Montreal

Safety record of crude transport stressed at Energy East hearing

Transporting crude is safe and necessary to feed our need for oil, government agencies presenting at Quebec's public hearings into the Energy East pipeline said this afternoon.

Energy East pipeline hearing focuses on statistics and the need for crude

The Transportation Safety Board of Canada and The National Energy Board take part in the afternoon hearing of the Energy East pipeline. (Catou MacKinnon / CBC)

Transporting crude is safe and necessary to feed our need for oil, government agencies presenting at Quebec's public hearings into the Energy East pipeline said this afternoon. 

"We believe crude can be safely transported in all transport styles as long as proper precautions are taken," said Jean Laporte, chief operating officer of the Transportation Safety Board of Canada.

The second hearing into the Energy East pipeline started early this afternoon in Levis, Que. and included presentations from the Transportation Safety Board of Canada and the National Energy Board.

A third hearing on the "justification of the project" took place Tuesday night.

The Transportation Safety Board of Canada looked at the safety statistics surrounding the transport of crude via pipeline, rail or ship.

Key points from the Transportation Safety Board of Canada:

  • Major accidents and spills are comparable between trains and pipelines.
  • The number of accidents and spills is much higher in the United States than in Canada.
  • Major train transport problems included the large derailment in Lac-Mégantic​.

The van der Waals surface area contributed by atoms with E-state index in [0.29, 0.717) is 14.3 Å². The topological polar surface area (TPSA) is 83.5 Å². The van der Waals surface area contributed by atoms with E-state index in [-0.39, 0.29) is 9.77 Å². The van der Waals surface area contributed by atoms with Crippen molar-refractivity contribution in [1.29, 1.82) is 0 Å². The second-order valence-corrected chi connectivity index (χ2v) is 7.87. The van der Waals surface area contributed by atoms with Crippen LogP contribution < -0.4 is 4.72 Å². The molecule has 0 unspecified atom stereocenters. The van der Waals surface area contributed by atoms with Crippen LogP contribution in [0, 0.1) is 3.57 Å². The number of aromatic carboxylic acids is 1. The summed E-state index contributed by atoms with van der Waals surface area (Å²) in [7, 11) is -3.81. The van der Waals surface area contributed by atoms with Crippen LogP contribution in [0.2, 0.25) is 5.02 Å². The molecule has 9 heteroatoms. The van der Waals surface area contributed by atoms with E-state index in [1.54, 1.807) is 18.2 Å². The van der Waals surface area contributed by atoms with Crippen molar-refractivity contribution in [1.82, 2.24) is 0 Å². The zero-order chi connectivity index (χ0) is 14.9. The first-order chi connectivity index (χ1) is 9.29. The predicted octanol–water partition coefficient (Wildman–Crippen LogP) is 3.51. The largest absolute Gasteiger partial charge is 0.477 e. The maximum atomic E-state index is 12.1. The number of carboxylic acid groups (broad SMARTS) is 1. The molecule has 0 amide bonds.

Laporte said that accidents have gone down over the years, but that incidents have gone up.

Transportation Safety Board of Canada presented the number of accidents attributed to the transportation of petrol and gas during the BAPE hearings. On a separate chart the number of "incidents" are seen to go up. (CBC)

The National Energy Board's Marc-Andre Plouffe spoke next.

According to the NEB:

  • 39 per cent of energy consumption in Quebec is from crude.
  • Energy consumption is predicted to be stable until 2040.
  • Passenger vehicles and the transportation of merchandise led to petrol being the most used energy source in Quebec last year.
  • Gas is already being transported through Quebec by pipelines.
The trends of energy usage in Quebec shows that 39 per cent of energy comes from petroleum products. These trends are predicted to be stable until 2040 according to The National Energy Board. (CBC)

The presenters were asked why the pipeline is not going west instead of across the country to the Maritimes since that would mean it only has a third of the distance to travel.

Louis Bergeron from TransCanada Corp. said the crude was going east because that's where the refineries are and only 1,600 kilometres of new pipeline would need to be built.

Several dozen spills have been linked to oil transport in Canada the past 25 years. Most of those spills were less than 1,000 litres of oil. Seven were considered "major" with over a million litres spilled, Laporte said. 

Five years ago, an Enbridge spill took 17 hours to detect. 

TransCanada said that a spill would be detected and valves shut off in 10 minutes. 

The Quebec government filed an injunction that would force TransCanada to submit an impact study and undergo an evaluation before proceeding with its pipeline construction through Quebec.

​The hearings are being held by Quebec's environmental review agency, known as the Bureau des audiences publiques sur l'environment (BAPE) and are expected to last nine days. 

now